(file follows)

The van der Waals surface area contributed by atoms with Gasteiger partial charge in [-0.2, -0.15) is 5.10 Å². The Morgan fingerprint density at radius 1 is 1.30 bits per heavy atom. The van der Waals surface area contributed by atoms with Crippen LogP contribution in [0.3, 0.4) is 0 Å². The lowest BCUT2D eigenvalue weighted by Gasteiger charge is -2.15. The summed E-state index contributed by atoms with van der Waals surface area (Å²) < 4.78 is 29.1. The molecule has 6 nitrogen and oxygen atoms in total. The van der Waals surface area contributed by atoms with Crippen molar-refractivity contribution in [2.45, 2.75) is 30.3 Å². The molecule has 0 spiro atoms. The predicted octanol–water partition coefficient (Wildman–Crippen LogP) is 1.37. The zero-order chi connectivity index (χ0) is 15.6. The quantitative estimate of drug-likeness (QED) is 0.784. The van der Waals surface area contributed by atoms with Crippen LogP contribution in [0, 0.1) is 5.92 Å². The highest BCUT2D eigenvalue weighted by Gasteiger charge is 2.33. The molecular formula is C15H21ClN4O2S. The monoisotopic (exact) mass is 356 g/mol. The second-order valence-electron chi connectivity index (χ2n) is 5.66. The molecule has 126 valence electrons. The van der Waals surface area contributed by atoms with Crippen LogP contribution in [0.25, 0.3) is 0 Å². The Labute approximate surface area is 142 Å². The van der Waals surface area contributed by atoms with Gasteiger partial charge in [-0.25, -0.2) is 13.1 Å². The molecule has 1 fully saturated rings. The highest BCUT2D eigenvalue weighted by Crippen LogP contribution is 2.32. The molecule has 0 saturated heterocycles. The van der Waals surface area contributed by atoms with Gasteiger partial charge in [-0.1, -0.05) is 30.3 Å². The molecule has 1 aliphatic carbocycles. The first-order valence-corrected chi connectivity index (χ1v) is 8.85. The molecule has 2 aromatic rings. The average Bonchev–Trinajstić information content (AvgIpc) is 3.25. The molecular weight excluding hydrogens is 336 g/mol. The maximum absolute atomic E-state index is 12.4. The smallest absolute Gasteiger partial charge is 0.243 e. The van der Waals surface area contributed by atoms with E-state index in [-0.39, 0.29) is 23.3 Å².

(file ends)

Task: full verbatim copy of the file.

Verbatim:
The van der Waals surface area contributed by atoms with Gasteiger partial charge in [-0.2, -0.15) is 5.10 Å². The Morgan fingerprint density at radius 1 is 1.30 bits per heavy atom. The van der Waals surface area contributed by atoms with Crippen LogP contribution in [0.3, 0.4) is 0 Å². The lowest BCUT2D eigenvalue weighted by Gasteiger charge is -2.15. The summed E-state index contributed by atoms with van der Waals surface area (Å²) < 4.78 is 29.1. The molecule has 6 nitrogen and oxygen atoms in total. The van der Waals surface area contributed by atoms with Crippen molar-refractivity contribution in [2.45, 2.75) is 30.3 Å². The molecule has 0 spiro atoms. The predicted octanol–water partition coefficient (Wildman–Crippen LogP) is 1.37. The zero-order chi connectivity index (χ0) is 15.6. The quantitative estimate of drug-likeness (QED) is 0.784. The van der Waals surface area contributed by atoms with Crippen LogP contribution in [0, 0.1) is 5.92 Å². The highest BCUT2D eigenvalue weighted by Gasteiger charge is 2.33. The molecular formula is C15H21ClN4O2S. The monoisotopic (exact) mass is 356 g/mol. The second-order valence-electron chi connectivity index (χ2n) is 5.66. The molecule has 126 valence electrons. The van der Waals surface area contributed by atoms with Crippen LogP contribution in [0.25, 0.3) is 0 Å². The Labute approximate surface area is 142 Å². The van der Waals surface area contributed by atoms with Gasteiger partial charge in [-0.25, -0.2) is 13.1 Å². The molecule has 1 fully saturated rings. The highest BCUT2D eigenvalue weighted by Crippen LogP contribution is 2.32. The molecule has 0 saturated heterocycles. The van der Waals surface area contributed by atoms with Gasteiger partial charge in [-0.1, -0.05) is 30.3 Å². The molecule has 1 aliphatic carbocycles. The first-order valence-corrected chi connectivity index (χ1v) is 8.85. The molecule has 2 aromatic rings. The average Bonchev–Trinajstić information content (AvgIpc) is 3.25. The molecular weight excluding hydrogens is 336 g/mol. The maximum absolute atomic E-state index is 12.4. The smallest absolute Gasteiger partial charge is 0.243 e. The van der Waals surface area contributed by atoms with E-state index in [-0.39, 0.29) is 23.3 Å².